Anne Kapp at the World Junior Curling Championships 2023 / Alina Pavlyuchik

Andy and Uli themselves are on the coaching teams, while Charlie and his wife play the role of spectators in the stands.

Lena, who is a member of the German team taking part in the LGT World Women’s Curling Championship 2023 later this month, explains what curling means to Fuessen and her family.

“This is where we all learned curling,” says Lena, who describes herself as the protective older sister.

“Me and my siblings started practising here and played our first tournaments here. It’s our home club, so to have people coming from all across the world to our home town is very exciting.

“I wanted to give something back to the club that gave me so much. We’ve begun organising the event in May 2022 so to be here this week is amazing.”

Benjamin, who finished runner-up at last year’s world juniors in Jonkoping, Sweden, agrees, highlighting the “community spirit” that makes the town welcoming for everybody.

“In Fuessen, everybody knows each other,” says Benjamin, who skips the German team this week again.

“People are willing to help in one way or another and it makes me so happy seeing everybody working together to create a special event. To be honest, being able to have my family all here in Fuessen is a new experience and I really love it. It pushes me more than ever to make them proud.”

Benjamin Kapp at the World Junior Curling Championships 2023 © WCF / Alina Pavlyuchik

To say that the three generations of Kapp are engrossed by the sport of curling would be an understatement. Like many sporting families, in which curling is blessed to have a few, the dining table plays host to a number of discussions about curling — and as Uli points out, it brings them together in different ways to regular families.

“We definitely have different perspectives on many things,” says Uli. “We have had hard times but I think over the years we really managed to grow a really strong bond.”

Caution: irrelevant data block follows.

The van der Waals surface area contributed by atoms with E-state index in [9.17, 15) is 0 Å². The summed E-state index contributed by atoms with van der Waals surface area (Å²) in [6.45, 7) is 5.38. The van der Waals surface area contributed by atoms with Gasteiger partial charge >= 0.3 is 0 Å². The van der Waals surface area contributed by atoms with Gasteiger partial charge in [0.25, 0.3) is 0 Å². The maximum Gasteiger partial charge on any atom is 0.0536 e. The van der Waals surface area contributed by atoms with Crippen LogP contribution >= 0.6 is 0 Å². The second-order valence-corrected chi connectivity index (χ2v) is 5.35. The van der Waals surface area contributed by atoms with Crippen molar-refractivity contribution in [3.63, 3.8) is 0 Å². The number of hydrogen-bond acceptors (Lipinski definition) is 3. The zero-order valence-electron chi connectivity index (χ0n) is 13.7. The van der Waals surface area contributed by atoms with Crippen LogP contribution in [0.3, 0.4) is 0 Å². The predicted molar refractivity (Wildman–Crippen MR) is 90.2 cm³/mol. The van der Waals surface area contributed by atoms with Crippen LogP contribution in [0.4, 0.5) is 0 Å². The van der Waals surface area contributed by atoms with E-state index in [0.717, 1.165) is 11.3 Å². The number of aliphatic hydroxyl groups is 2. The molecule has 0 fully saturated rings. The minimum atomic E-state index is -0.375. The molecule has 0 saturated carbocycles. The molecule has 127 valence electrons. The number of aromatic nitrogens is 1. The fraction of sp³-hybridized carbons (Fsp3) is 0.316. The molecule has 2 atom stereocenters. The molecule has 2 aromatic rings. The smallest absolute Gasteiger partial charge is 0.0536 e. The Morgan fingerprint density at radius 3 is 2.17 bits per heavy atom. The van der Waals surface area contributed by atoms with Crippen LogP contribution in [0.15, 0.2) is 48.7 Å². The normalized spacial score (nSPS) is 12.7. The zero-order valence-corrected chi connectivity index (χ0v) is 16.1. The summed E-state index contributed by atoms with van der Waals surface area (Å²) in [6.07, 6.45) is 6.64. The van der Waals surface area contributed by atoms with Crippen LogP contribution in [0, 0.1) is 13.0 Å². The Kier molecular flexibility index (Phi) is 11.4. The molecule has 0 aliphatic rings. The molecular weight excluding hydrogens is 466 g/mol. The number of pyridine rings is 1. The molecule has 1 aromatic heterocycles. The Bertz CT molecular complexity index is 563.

Andy says he “100% agrees” with his younger brother and believes their different approaches to curling in the past is what ultimately made them a fantastic team.

“Uli was much more calm,” he says. “I was going up and down emotionally. I’m the opposite to Benjamin now who doesn’t get too emotional about the mistakes of his team. Whereas, if my lead made a bad shot, I was not so much fun to play with.”

While it might take a village to raise somebody, it takes a supportive grandma to document and celebrate every passing success in the family.

“Our grandma is our biggest fan,” reveals Lena. “She puts a lot of pictures of us whenever we’re in the newspaper and puts it in our WhatsApp group. She gets very excited and is a super fan.”

For Andy, the emotionality of having his parents, children, wife and brother all together in the arena is something he admits has not come to mind — until now.

“It’s really good for us to be together,” he says. “Curling makes this happen.”

And hopefully for the Kapp family, there will be many more newspaper cut-outs to come as the next generation of curlers take on the world.

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Fuessen, Germany

2 March 2023
World Junior Curling Championships 2023